In 2016, GM ceased local manufacturing in Australia. Two months ago, after dismal sales in 2019, GM announced it would kill the Opel-based Holden Commodore and Astra to focus on Holden-badged trucks and SUVs. And now, Australians are forced to confront GM's termination of the Holden brand.
The U.S. automaker apparently ran the numbers back in Detroit on investment and return. Just before 2 p.m. local time Monday in Melbourne, GM and Holden execs announced at a press conference that Holden will be shut down by the end of this year. GM President Mark Reuss released a statement saying, in part, "After considering many possible options – and putting aside our personal desires to accommodate the people and the market – we came to the conclusion that we could not prioritize further investment over all other considerations we have in a rapidly changing global industry."
GM's Australian design and engineering facilities "will be re-consolidated overseas" before closure in July 2020. The Lang Lang proving grounds will cease operations in August. Out of a total 800 workers, 600 will be let go, the remaining 200 staying on to manage aftersales. Holden said it will honor all warranties, offers, and guarantees, and supply service and spare parts for 10 years. Holden is locked into Supercars racing events for this year, but only plans to stay "as long as Holden vehicles are in dealers."
GM's been pulling out of right-hand-drive markets for the past few years, and Australia, New Zealand and Thailand were the only three left. GM said it will wind down sales, design and engineering operations in Australia and New Zealand in addition to killing Holden. It also said China's Great Wall Motor Co had agreed to buy GM's Rayong, Thailand, car manufacturing plant and an engine factory, a transaction expected to be completed by the end of 2020.
The automaker absolved the Holden team of blame, which didn't do much to placate the Australian government. Prime Minister Scott Morrison chastised GM with, "I am angry. ... Australian taxpayers put millions into a multinational company. [GM] let the brand just wither away on their watch." National Industry Minister Karen Andrews was upset Holden didn't tell the government about the move until "just before" the announcement.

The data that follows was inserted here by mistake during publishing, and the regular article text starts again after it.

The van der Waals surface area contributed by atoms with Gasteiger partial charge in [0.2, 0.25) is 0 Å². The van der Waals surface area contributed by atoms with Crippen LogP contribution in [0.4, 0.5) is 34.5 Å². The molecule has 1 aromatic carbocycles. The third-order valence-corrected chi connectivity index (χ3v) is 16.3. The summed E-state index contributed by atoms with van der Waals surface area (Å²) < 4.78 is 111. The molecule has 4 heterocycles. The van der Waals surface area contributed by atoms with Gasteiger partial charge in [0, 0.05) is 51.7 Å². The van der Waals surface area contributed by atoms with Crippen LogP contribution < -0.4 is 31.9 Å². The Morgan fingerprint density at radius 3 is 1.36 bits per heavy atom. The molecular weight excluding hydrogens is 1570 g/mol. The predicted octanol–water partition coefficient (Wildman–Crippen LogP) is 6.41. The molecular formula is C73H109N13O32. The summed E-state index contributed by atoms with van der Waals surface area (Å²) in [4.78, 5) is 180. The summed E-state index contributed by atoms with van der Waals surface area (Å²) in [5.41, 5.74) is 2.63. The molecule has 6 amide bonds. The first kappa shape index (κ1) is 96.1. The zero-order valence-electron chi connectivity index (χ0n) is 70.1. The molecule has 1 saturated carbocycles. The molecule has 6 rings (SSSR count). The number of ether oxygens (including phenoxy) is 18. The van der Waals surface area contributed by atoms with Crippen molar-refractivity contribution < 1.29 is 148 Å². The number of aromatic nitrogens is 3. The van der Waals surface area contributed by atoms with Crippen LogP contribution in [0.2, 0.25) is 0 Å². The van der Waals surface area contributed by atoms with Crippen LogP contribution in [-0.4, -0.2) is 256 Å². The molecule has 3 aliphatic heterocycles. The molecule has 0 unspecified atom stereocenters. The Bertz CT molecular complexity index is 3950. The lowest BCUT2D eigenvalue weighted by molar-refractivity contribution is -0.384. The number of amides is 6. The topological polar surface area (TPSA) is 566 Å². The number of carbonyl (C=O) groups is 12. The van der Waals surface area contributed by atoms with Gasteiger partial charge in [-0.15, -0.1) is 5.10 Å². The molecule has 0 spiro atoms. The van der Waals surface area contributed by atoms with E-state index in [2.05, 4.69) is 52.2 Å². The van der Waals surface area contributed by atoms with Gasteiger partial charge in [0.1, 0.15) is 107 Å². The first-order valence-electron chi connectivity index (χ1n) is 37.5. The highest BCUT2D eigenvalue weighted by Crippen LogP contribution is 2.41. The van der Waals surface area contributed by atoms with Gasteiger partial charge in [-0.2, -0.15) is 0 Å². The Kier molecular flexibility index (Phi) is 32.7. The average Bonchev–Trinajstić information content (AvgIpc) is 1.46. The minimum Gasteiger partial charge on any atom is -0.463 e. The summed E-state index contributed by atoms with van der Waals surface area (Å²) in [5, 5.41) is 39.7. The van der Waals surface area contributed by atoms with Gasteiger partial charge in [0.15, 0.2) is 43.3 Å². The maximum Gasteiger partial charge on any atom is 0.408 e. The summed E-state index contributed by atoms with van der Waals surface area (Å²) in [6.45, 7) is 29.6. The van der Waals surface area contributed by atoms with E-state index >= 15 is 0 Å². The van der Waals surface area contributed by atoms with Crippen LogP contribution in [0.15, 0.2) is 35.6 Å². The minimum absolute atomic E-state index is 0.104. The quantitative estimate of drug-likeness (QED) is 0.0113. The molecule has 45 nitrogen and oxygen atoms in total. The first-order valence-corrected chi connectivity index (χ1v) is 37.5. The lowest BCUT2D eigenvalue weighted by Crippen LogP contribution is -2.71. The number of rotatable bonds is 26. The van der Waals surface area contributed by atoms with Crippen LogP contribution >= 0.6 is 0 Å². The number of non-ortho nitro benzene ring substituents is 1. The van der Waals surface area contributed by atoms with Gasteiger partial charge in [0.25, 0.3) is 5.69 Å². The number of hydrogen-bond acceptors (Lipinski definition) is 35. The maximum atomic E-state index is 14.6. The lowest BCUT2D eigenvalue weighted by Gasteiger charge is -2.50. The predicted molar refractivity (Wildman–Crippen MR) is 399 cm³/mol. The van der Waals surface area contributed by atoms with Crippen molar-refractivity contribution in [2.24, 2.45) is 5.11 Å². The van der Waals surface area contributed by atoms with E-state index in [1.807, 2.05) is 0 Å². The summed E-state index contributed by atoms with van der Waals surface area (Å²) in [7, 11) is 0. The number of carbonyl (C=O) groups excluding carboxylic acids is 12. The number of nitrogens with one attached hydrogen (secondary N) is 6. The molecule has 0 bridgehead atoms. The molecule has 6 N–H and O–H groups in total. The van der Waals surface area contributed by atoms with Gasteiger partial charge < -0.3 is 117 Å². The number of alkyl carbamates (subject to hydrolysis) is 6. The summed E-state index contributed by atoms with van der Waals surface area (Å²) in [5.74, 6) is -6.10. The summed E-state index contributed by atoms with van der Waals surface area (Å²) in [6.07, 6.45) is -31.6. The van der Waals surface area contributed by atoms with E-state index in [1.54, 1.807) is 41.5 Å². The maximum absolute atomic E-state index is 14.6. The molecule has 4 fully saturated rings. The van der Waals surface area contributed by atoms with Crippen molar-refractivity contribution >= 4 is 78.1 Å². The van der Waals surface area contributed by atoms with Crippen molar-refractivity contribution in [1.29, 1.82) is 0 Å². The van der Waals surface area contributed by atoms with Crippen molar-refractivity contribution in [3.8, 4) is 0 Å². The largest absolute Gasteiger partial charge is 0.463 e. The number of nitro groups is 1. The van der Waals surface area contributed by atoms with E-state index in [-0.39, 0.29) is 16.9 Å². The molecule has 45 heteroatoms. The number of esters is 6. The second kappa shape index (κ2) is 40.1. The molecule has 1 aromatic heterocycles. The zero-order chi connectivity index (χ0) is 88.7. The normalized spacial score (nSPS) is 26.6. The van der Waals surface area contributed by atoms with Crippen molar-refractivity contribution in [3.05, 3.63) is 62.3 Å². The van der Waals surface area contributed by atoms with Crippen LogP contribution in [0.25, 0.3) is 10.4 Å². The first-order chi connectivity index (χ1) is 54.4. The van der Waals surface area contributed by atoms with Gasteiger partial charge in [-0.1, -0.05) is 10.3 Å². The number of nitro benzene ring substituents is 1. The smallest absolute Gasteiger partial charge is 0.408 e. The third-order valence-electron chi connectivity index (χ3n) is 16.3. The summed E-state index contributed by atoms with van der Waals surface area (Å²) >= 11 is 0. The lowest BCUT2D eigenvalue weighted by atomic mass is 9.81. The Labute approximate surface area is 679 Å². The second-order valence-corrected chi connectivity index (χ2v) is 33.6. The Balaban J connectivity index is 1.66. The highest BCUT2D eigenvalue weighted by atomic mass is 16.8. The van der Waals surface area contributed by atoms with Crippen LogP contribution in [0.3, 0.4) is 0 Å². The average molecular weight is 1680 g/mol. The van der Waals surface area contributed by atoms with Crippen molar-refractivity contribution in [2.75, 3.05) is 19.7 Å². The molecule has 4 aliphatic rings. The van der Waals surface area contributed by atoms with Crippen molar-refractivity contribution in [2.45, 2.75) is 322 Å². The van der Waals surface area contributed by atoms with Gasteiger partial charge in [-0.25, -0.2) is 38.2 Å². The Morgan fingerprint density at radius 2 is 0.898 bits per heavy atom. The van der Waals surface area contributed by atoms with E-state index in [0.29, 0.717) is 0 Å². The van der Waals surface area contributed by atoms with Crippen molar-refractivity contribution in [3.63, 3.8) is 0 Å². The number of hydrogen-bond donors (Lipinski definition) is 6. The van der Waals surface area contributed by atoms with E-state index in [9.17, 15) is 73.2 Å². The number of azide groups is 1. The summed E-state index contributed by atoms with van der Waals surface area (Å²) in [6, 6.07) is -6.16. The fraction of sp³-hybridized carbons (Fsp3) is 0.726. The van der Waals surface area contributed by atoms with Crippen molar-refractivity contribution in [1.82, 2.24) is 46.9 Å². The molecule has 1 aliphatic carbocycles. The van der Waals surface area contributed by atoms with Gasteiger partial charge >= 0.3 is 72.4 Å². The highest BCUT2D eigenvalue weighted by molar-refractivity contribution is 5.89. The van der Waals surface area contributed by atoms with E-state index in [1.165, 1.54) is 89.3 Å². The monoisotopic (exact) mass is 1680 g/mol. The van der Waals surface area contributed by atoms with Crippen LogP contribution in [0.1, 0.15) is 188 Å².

GM's SVP for international operations, Julian Blissett, said, "It's not firmed up, but our intent is to stay in the [RHD] market with GM Speciality Vehicles," which would become a sub-brand to serve such markets, and, "We’re in negotiations with our partners to make this happen." Local media think GM wants to sort out an RHD conversion pipeline with Walkinshaw and the company formerly called Holden Special Vehicles. Walkinshaw/HSV has spent the past two years converting the Camaro and Silverado for Oceana. The factory-built RHD Corvette remains on the menu for now, but Holden managing director Kristian Aquiliana advised, "We’re still working out how we will deliver it."
The GM statement calculated the cost of exiting Thailand and Australia in "cash and non-cash charges of $1.1 billion," and "net cash charges of approximately U.S. $300 million." A chunk of that will be used to settle accounts with 185 Holden dealers in Australia and 31 in New Zealand.